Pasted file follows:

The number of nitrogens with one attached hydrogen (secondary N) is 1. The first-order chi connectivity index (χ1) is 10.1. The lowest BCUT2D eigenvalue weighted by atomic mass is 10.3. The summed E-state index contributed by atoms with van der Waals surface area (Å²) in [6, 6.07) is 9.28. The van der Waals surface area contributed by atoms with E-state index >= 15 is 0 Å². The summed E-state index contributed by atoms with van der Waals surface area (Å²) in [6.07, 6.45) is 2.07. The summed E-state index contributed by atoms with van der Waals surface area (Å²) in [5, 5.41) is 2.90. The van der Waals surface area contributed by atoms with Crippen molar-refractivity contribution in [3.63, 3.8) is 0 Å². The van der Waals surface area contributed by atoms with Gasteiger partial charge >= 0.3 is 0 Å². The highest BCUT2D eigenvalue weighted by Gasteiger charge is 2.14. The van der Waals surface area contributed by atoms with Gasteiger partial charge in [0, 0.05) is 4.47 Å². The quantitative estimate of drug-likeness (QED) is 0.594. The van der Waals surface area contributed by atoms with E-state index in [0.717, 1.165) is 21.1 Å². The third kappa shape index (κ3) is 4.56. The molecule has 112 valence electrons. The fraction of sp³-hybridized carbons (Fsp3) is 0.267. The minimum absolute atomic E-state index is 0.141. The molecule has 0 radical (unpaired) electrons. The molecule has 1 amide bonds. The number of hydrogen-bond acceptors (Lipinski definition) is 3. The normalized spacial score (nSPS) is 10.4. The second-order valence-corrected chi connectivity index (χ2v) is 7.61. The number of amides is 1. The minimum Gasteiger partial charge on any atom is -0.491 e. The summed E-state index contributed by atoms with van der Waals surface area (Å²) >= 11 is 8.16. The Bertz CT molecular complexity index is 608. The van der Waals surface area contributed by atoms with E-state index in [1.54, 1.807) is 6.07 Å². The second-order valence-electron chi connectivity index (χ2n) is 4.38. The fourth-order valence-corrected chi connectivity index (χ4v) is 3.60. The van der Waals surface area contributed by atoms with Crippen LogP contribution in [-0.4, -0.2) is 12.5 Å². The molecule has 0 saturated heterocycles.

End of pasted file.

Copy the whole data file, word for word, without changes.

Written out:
The number of nitrogens with one attached hydrogen (secondary N) is 1. The first-order chi connectivity index (χ1) is 10.1. The lowest BCUT2D eigenvalue weighted by atomic mass is 10.3. The summed E-state index contributed by atoms with van der Waals surface area (Å²) in [6, 6.07) is 9.28. The van der Waals surface area contributed by atoms with E-state index >= 15 is 0 Å². The summed E-state index contributed by atoms with van der Waals surface area (Å²) in [6.07, 6.45) is 2.07. The summed E-state index contributed by atoms with van der Waals surface area (Å²) in [5, 5.41) is 2.90. The van der Waals surface area contributed by atoms with Crippen molar-refractivity contribution in [3.63, 3.8) is 0 Å². The van der Waals surface area contributed by atoms with Gasteiger partial charge >= 0.3 is 0 Å². The highest BCUT2D eigenvalue weighted by Gasteiger charge is 2.14. The van der Waals surface area contributed by atoms with Gasteiger partial charge in [0, 0.05) is 4.47 Å². The quantitative estimate of drug-likeness (QED) is 0.594. The van der Waals surface area contributed by atoms with E-state index in [0.717, 1.165) is 21.1 Å². The third kappa shape index (κ3) is 4.56. The molecule has 112 valence electrons. The fraction of sp³-hybridized carbons (Fsp3) is 0.267. The minimum absolute atomic E-state index is 0.141. The molecule has 0 radical (unpaired) electrons. The molecule has 1 amide bonds. The number of hydrogen-bond acceptors (Lipinski definition) is 3. The normalized spacial score (nSPS) is 10.4. The second-order valence-corrected chi connectivity index (χ2v) is 7.61. The number of amides is 1. The minimum Gasteiger partial charge on any atom is -0.491 e. The summed E-state index contributed by atoms with van der Waals surface area (Å²) >= 11 is 8.16. The Bertz CT molecular complexity index is 608. The van der Waals surface area contributed by atoms with E-state index in [1.54, 1.807) is 6.07 Å². The second-order valence-electron chi connectivity index (χ2n) is 4.38. The fourth-order valence-corrected chi connectivity index (χ4v) is 3.60. The van der Waals surface area contributed by atoms with Crippen LogP contribution in [-0.4, -0.2) is 12.5 Å². The molecule has 0 saturated heterocycles.